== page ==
Internet Home Based Business Opportunities: Are Some Just A Scam?
Generally does not include most good Affiliate, MLM - Network Marketing - Party Plans
Jan 2006 – You see them monthly, daily and weekly. If it's grabbing people to sell so-called web access kiosks, web connected ATMs. or dealing in other Internet-related activities, consumers are being lured to the vast commercial potential of the web by business promoters.
However, the U.S. FTC (United States.Federal Trade Commission) says that many of these home business opportunities are scams that promise far more than they can possibly deliver. Ed. Note: Detectives in training You need to do Due Diligence! Go back above and do your Detective work on your computer!
The scam artists pull in innocent entrepreneurs with false promises of big earnings with little work. They pitch fraudulent home business and business opportunities on the web via mass spam; through TV infomercial's, classified ads in your local newspaper, opportunity magazine "advertorials", telemarketing pitches, free seminars, and mass mailings.
Here are a few recent examples of Internet-related business opportunities identified by the Federal Trade Commission (FTC) that often pull in unsuspecting entrepreneurs.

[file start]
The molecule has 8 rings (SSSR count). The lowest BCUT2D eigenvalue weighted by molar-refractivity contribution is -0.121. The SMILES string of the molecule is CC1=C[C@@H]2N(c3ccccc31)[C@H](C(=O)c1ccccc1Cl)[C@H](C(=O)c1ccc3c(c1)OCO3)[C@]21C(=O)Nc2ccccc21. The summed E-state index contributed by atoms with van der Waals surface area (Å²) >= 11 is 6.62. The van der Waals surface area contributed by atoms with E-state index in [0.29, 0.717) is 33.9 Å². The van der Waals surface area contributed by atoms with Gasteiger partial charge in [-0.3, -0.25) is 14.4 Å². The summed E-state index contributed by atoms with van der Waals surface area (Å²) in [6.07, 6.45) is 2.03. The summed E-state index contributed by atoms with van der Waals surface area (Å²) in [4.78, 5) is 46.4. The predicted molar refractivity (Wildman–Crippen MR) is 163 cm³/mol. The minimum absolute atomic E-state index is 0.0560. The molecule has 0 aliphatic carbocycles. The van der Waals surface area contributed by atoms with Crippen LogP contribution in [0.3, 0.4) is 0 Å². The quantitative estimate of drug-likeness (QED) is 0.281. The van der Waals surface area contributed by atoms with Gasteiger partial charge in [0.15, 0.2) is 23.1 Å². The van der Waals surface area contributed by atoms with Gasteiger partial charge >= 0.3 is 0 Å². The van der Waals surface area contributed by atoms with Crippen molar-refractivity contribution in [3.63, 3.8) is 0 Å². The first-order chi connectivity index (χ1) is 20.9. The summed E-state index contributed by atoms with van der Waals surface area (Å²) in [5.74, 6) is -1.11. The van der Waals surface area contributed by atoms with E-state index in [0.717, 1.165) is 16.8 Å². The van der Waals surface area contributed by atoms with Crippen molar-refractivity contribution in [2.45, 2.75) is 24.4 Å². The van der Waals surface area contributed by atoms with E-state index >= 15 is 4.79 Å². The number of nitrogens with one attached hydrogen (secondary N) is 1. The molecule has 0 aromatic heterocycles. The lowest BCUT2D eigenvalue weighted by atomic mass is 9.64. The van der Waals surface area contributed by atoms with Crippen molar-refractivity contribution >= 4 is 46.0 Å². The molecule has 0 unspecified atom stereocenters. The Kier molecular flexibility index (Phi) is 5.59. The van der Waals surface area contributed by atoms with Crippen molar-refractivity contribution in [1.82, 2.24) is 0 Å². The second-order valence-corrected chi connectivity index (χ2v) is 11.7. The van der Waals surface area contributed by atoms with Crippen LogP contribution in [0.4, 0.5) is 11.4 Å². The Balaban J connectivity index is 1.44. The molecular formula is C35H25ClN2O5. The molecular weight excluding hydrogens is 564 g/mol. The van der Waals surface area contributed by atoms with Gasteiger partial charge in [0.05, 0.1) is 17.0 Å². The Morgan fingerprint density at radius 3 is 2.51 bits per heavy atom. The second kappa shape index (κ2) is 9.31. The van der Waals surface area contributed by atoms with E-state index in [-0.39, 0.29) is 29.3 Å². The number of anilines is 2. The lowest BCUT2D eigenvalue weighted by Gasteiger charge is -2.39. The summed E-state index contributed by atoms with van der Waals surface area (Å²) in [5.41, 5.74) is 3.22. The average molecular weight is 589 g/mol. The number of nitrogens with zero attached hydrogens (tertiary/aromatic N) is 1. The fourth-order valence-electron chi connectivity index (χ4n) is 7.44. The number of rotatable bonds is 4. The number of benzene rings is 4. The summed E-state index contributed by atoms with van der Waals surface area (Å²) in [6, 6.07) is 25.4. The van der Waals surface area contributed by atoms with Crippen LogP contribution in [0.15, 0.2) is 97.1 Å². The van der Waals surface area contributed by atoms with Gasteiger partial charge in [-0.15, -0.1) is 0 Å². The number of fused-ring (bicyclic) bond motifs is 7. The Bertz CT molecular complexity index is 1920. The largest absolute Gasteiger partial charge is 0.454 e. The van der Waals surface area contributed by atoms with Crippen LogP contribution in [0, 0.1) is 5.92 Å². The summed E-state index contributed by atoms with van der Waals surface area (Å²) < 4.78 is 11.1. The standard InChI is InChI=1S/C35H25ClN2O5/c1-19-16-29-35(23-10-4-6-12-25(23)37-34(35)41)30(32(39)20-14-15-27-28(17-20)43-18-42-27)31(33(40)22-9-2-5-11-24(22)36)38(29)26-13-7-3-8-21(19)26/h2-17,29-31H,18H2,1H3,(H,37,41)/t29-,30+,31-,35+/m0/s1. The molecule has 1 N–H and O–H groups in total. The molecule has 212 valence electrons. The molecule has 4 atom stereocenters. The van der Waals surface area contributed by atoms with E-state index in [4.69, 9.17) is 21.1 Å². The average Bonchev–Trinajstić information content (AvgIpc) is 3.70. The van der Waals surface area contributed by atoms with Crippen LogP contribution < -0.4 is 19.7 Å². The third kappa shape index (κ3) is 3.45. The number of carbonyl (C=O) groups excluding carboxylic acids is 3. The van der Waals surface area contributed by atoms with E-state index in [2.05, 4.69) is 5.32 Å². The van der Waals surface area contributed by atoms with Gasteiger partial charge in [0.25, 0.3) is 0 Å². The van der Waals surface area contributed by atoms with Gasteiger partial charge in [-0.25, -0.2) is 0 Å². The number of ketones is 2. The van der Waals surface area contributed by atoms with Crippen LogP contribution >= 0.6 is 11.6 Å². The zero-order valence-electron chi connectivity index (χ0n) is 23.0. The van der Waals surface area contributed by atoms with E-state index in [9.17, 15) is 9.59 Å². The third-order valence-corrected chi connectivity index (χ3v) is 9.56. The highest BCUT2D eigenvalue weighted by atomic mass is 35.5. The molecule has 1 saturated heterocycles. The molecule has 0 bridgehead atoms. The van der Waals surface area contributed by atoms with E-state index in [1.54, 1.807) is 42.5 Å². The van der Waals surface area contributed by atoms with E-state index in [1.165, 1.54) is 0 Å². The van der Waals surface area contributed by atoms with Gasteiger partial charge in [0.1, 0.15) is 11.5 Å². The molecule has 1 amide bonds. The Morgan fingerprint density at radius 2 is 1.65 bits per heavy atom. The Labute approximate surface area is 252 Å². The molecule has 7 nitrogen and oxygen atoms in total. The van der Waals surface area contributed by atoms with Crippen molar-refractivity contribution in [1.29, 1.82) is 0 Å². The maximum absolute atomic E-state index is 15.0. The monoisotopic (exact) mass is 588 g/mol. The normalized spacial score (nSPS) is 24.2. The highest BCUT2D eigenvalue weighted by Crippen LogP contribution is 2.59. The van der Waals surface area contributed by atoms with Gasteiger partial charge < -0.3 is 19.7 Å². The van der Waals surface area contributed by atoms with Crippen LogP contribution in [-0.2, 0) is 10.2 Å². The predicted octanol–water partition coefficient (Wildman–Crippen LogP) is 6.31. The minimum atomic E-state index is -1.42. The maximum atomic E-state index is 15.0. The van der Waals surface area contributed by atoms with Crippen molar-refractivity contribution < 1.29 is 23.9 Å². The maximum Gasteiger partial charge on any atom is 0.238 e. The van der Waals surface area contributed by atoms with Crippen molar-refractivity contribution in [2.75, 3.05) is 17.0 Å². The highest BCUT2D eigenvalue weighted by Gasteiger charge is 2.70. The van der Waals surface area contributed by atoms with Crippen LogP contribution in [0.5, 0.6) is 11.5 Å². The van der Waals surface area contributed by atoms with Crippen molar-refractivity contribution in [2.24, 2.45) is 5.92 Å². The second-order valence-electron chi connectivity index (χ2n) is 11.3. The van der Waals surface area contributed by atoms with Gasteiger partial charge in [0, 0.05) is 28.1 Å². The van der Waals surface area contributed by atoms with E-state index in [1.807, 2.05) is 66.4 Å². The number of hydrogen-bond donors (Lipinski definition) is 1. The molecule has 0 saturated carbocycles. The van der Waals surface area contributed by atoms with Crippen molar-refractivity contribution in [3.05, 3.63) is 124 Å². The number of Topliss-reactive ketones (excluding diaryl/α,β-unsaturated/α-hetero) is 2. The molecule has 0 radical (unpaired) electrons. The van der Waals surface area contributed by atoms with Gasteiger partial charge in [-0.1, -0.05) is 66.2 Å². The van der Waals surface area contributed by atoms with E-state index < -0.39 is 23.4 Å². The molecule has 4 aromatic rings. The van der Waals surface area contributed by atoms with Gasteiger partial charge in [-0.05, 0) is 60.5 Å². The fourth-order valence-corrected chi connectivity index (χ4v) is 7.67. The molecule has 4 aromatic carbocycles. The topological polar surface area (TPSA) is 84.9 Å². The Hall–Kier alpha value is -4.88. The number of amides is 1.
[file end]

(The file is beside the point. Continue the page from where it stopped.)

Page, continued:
Example 1: Selling walk-up Internet access
The Pitch: The promoter claims you can earn big money by selling machines or kiosks that provide walk-up Internet access - for a fee - in places like airports, hotels and shopping malls. They supposedly suck in dollar bills and quarters like a vacuum machine. The machines cost thousands of dollars, but the promoter says the cost can be recovered because the machines generate automatic "amazing" earnings. And the company promises to help find (read that sell) profitable locations for the machines. Editors Note: This was done once trying to use an MLM - Network Marketing type pay plan... but it was a scam, just like the 100 others that sprung up without an MLM pay plans. Do your Investigations and Due Diligence!
The Problem: Guess what? The high-traffic locations that the promoter promises are gone. The buyer's machines get placed where demand for Internet access is low. As a result, a would-be entrepreneur can't possibly make the promised earnings. Ur Ed. note: Detectives this also comes up with ATM machines - Investigate = Using YOUR MLM - Network Marketing Detective Tools above
Example 2: Giving seminars/meetings on making money on the Internet
The Pitch: The promoter advertises that you can earn more than $150,000 as an "Internet Consultant" who sponsors free seminars to teach other consumers how to make money on the Internet.
The Problem: The seminars really feature fast moving high-pressure sales pitches for the promoter's Internet yellow pages or for another form of Internet advertising. Even though the "shady" promoter promises to provide Internet and sales training to buyers - for a fee of several thousand dollars - the buyers never get the promised training. In the end, they never earn even remotely the promised amounts.